Resource Management

To help plants and wildlife, refuge staff uses a variety of habitat management techniques to maintain, recover or enhance plant and wildlife values. Refuge staff carefully considers any management techniques and employ them in varying degrees according to the situation.


Pinckney Island National Wildlife Refuge was deeded by private owners to the federal government "as a wildlife refuge and nature and forest preserve for aesthetic and conservation purposes." The primary management objectives for the refuge are to protect, maintain, and where possible, enhance habitat for native wildlife, including migratory and resident birds and threatened and endangered species. Because the refuge is unfunded and unstaffed, management activities are minimal. Staff and volunteers conduct periodic surveys of resident and migratory birds, as well as some eradication projects for various invasive plant species. Wildland fire crews conduct prescribed burns on various parts of the refuge, typically annually.

Invasive Species Control
In recent years, invasive, exotic plants have become a serious threat to national wildlife refuges throughout the United States. Each year, three million acres of land are lost to exotic, invasive plants, and billions of dollars are spent battling their infestation. Chinese tallow tree, water hyacinth, and alligator weed are species from another area – often from another continent – that have been introduced here, locally. They reproduce rapidly, have few predators, and have low food value for wildlife. Like a green virus, these species have infested many impoundments on the refuge, and are a constant problem for refuge managers.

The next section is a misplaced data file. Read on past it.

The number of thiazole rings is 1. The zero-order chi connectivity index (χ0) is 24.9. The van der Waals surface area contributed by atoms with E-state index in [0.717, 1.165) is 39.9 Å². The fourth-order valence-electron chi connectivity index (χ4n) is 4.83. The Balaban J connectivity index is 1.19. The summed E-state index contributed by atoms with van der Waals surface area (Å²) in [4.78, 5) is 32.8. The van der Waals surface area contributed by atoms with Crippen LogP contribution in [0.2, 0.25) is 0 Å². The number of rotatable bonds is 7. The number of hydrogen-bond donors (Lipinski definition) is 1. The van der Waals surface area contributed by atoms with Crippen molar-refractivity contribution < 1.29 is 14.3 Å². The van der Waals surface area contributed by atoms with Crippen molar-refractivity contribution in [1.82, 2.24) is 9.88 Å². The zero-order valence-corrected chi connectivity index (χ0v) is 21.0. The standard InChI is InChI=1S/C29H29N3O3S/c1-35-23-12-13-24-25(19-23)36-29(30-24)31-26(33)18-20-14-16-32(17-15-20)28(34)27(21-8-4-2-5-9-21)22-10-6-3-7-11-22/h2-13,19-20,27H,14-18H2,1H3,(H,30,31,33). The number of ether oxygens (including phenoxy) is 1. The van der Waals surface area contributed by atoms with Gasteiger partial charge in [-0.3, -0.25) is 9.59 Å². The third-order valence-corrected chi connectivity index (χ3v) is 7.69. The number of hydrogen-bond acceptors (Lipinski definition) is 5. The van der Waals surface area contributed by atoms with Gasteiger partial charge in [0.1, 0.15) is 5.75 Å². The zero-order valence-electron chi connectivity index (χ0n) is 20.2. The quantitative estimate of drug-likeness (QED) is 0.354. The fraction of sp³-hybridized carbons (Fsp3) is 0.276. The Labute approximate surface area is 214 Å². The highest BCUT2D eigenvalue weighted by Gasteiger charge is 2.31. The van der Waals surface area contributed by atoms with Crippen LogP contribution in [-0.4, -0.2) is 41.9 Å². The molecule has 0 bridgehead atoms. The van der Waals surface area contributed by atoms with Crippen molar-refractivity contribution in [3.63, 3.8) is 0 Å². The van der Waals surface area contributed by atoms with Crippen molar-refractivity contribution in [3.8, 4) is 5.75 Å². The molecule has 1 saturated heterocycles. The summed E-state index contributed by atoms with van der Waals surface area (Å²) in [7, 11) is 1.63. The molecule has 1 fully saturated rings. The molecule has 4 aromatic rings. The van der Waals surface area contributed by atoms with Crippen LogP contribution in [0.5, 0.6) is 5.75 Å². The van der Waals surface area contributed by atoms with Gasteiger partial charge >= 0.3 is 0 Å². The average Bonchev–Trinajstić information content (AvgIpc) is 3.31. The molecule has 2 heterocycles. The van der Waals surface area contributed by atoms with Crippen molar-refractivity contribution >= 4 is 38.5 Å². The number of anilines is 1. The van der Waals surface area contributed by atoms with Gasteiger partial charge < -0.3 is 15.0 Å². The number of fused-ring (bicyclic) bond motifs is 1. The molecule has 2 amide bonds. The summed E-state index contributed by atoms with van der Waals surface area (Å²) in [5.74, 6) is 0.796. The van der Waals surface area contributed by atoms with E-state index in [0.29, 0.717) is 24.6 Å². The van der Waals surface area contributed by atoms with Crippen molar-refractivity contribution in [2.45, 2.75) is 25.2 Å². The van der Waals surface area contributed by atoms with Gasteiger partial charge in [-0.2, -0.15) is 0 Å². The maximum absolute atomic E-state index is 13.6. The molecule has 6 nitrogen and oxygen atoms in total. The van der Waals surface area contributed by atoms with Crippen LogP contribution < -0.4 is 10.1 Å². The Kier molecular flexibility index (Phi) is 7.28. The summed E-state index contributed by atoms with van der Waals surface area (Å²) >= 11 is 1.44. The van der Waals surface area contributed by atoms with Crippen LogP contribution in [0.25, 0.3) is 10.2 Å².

Prescribed Fire
Fire has shaped the local landscape for eons. Because South Carolina Coast’s long history of lightning and man-made fires, natural systems are adapted to fire and depend on frequent fire to remain healthy. Prescribed burning plays a natural role in local ecosystems and is a vital tool for managing public lands. The extraordinarily high plant species diversity of the coastal ecosystems is maintained by fire, which reduces competition from woody plants and recycles nutrients. One of the greatest benefits of prescribed fire is that it reduces “fuels” – the underbrush, branches, pine needles, leaves, and dead plant debris that have built up on the forest floor over time. If fuels are not reduced every few years, wildfires can become intense, hot, and destructive.